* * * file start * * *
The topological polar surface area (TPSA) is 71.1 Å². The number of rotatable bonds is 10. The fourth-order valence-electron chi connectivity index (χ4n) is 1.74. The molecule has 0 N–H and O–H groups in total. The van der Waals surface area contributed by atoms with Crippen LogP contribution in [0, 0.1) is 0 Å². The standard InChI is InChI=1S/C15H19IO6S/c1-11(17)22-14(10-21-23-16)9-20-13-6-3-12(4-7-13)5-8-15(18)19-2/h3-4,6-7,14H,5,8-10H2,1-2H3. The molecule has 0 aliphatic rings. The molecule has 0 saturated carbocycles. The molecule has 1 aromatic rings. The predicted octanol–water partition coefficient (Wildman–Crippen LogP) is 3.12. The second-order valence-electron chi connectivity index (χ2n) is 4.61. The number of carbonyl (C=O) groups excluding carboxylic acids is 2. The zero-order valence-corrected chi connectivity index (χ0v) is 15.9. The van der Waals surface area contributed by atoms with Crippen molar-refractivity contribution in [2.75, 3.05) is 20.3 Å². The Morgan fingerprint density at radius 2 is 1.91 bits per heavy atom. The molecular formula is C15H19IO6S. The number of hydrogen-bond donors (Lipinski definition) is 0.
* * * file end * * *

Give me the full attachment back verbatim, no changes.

The topological polar surface area (TPSA) is 71.1 Å². The number of rotatable bonds is 10. The fourth-order valence-electron chi connectivity index (χ4n) is 1.74. The molecule has 0 N–H and O–H groups in total. The van der Waals surface area contributed by atoms with Crippen LogP contribution in [0, 0.1) is 0 Å². The standard InChI is InChI=1S/C15H19IO6S/c1-11(17)22-14(10-21-23-16)9-20-13-6-3-12(4-7-13)5-8-15(18)19-2/h3-4,6-7,14H,5,8-10H2,1-2H3. The molecule has 0 aliphatic rings. The molecule has 0 saturated carbocycles. The molecule has 1 aromatic rings. The predicted octanol–water partition coefficient (Wildman–Crippen LogP) is 3.12. The second-order valence-electron chi connectivity index (χ2n) is 4.61. The number of carbonyl (C=O) groups excluding carboxylic acids is 2. The zero-order valence-corrected chi connectivity index (χ0v) is 15.9. The van der Waals surface area contributed by atoms with Crippen molar-refractivity contribution in [2.75, 3.05) is 20.3 Å². The Morgan fingerprint density at radius 2 is 1.91 bits per heavy atom. The molecular formula is C15H19IO6S. The number of hydrogen-bond donors (Lipinski definition) is 0.